Swiss competition watchdog WEKO has fined eight car leasing companies a collective amount of 30m Swiss francs (€27m, £24.2m) over their roles in information swapping and price fixing.
Companies fined include 8.5m Swiss francs for AMAG Leasing, 6.6m for BMW Financial Services Switzerland, 4.4m for FCA Capital Suisse, 2.8m for Multilease, 2.1m for Opel Finance, 2.4m for PSA Finance Suisse, and 3.1m for RCI Finance.
According to WEKO, the companies exchanged information about events that were valid during events, as well as details on how to calculate a lease, residual value tables and contract fees. With the exception of Ford Credit Switzerland, all companies have entered into a mutually agreed settlement with Weko and have agreed to cease any such illegal operations in the future.
Reuters has reported that the decision from WEKO may be appealed to the Federal Administrative Court. While part of the pricing scheme Mercedes-Benz Financial Services Schweiz will not have to pay a fine due to its role as a whistleblower about the scheme.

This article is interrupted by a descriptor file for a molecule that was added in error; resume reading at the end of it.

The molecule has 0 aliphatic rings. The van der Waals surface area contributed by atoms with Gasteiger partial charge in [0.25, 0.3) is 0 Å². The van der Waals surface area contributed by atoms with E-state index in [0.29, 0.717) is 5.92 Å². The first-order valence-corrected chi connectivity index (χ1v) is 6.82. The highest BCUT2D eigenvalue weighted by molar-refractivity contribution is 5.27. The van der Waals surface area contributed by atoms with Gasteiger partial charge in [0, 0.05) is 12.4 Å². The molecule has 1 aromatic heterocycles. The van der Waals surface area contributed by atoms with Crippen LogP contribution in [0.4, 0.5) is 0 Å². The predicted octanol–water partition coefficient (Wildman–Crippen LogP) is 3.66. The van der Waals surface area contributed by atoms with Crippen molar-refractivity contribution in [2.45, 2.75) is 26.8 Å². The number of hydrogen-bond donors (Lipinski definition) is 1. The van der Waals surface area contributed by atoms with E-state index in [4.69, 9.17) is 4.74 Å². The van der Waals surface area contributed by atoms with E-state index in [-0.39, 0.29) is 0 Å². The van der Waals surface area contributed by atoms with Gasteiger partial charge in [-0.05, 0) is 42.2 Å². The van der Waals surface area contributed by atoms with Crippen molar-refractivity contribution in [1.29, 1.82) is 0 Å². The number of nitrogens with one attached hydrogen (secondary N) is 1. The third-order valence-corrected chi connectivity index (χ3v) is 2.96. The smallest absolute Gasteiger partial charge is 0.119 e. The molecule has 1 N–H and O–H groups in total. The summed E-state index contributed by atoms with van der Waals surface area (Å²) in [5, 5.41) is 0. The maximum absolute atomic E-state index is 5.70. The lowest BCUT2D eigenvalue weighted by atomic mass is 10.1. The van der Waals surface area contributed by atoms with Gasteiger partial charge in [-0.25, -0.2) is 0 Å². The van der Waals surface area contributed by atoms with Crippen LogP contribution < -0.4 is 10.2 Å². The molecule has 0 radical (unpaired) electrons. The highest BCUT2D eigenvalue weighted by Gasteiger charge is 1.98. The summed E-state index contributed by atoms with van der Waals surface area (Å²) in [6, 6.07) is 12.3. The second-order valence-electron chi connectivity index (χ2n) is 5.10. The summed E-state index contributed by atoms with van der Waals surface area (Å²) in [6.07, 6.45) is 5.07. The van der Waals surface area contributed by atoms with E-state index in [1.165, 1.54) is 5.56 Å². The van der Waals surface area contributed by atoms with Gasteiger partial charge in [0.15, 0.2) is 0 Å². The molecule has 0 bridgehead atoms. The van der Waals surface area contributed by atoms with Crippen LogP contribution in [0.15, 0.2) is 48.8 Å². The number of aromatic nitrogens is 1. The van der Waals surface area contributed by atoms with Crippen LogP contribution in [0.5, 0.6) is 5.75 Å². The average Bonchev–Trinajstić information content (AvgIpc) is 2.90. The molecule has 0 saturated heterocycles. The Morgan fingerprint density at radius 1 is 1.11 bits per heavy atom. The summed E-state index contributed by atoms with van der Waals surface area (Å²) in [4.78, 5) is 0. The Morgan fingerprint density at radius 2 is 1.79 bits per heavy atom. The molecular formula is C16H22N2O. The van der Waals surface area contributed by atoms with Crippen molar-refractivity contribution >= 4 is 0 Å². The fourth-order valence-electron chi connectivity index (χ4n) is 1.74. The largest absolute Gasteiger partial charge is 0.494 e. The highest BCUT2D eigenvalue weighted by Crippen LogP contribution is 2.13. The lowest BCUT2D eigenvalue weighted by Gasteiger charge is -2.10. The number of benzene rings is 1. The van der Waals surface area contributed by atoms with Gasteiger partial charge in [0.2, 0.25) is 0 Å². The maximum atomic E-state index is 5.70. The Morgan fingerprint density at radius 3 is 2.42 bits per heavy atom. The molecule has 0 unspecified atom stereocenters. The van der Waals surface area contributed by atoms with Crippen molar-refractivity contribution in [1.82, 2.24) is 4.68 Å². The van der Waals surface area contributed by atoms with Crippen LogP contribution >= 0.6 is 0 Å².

According to Swiss-German newspaper Blick, the price agreements took place between 2006 and 2014. In 2014, WEKO initiated its investigation. For passenger cars alone, almost 150,000 new contracts were signed last year, while every second new car in Switzerland is financed by a lease.
In January this year the Italian AGCM fined car companies a combined €670m for their role in a long-running price fixing scheme. The largest fine was reserved for the Italian division of FCA Bank who were fined €178.9m, while Mercedes Benz Financial Services escaped a fine due to their role in revealing the illegal activity to authorities.
In November last year it was reported that a London-based solicitors firm is looking for companies that leased or bought HGVs between 1997 and 2011 from major truck manufacturers following a major price-fixing truck cartel scandal revealed two years ago.
Edwin Coe is calling on any business which purchased, leased or outsourced trucks weighing six tonnes or more between 1997 and 2012 to join the lawsuit, which will sit in the Competition Appeal Tribunal.